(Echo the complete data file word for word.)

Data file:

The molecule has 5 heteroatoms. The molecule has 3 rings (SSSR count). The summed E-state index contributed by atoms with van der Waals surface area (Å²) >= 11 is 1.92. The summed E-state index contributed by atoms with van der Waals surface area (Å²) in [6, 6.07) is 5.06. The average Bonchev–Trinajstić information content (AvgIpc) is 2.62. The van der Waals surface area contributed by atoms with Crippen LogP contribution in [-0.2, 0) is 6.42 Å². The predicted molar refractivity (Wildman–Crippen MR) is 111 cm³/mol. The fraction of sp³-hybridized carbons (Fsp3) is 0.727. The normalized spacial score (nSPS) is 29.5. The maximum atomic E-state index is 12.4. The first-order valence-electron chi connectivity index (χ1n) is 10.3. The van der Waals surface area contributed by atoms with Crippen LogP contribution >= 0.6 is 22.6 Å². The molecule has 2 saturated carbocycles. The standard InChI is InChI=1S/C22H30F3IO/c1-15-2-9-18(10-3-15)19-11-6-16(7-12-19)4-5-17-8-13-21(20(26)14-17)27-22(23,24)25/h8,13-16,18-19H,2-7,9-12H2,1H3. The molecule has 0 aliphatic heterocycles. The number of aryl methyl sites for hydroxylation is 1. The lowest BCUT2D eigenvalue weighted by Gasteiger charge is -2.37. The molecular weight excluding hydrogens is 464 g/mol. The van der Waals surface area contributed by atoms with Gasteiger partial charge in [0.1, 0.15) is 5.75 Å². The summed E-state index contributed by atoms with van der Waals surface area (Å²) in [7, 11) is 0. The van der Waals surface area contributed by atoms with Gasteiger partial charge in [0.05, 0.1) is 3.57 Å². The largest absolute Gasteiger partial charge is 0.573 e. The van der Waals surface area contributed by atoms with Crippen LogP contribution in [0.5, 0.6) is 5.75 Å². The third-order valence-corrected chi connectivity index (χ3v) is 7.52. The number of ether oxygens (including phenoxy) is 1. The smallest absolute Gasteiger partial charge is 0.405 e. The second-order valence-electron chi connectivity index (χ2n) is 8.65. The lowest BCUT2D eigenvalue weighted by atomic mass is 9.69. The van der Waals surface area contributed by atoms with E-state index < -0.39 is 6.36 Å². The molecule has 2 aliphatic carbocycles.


The molecule has 5 heteroatoms. The molecule has 3 rings (SSSR count). The summed E-state index contributed by atoms with van der Waals surface area (Å²) >= 11 is 1.92. The summed E-state index contributed by atoms with van der Waals surface area (Å²) in [6, 6.07) is 5.06. The average Bonchev–Trinajstić information content (AvgIpc) is 2.62. The van der Waals surface area contributed by atoms with Crippen LogP contribution in [-0.2, 0) is 6.42 Å². The predicted molar refractivity (Wildman–Crippen MR) is 111 cm³/mol. The fraction of sp³-hybridized carbons (Fsp3) is 0.727. The normalized spacial score (nSPS) is 29.5. The maximum atomic E-state index is 12.4. The first-order valence-electron chi connectivity index (χ1n) is 10.3. The van der Waals surface area contributed by atoms with Crippen LogP contribution >= 0.6 is 22.6 Å². The molecule has 2 saturated carbocycles. The standard InChI is InChI=1S/C22H30F3IO/c1-15-2-9-18(10-3-15)19-11-6-16(7-12-19)4-5-17-8-13-21(20(26)14-17)27-22(23,24)25/h8,13-16,18-19H,2-7,9-12H2,1H3. The molecule has 0 aliphatic heterocycles. The number of aryl methyl sites for hydroxylation is 1. The lowest BCUT2D eigenvalue weighted by Gasteiger charge is -2.37. The molecular weight excluding hydrogens is 464 g/mol. The van der Waals surface area contributed by atoms with Gasteiger partial charge in [0.1, 0.15) is 5.75 Å². The summed E-state index contributed by atoms with van der Waals surface area (Å²) in [7, 11) is 0. The van der Waals surface area contributed by atoms with Gasteiger partial charge in [0.05, 0.1) is 3.57 Å². The largest absolute Gasteiger partial charge is 0.573 e. The van der Waals surface area contributed by atoms with Crippen LogP contribution in [0.5, 0.6) is 5.75 Å². The third-order valence-corrected chi connectivity index (χ3v) is 7.52. The number of ether oxygens (including phenoxy) is 1. The smallest absolute Gasteiger partial charge is 0.405 e. The second-order valence-electron chi connectivity index (χ2n) is 8.65. The lowest BCUT2D eigenvalue weighted by atomic mass is 9.69. The van der Waals surface area contributed by atoms with E-state index < -0.39 is 6.36 Å². The molecule has 2 aliphatic carbocycles.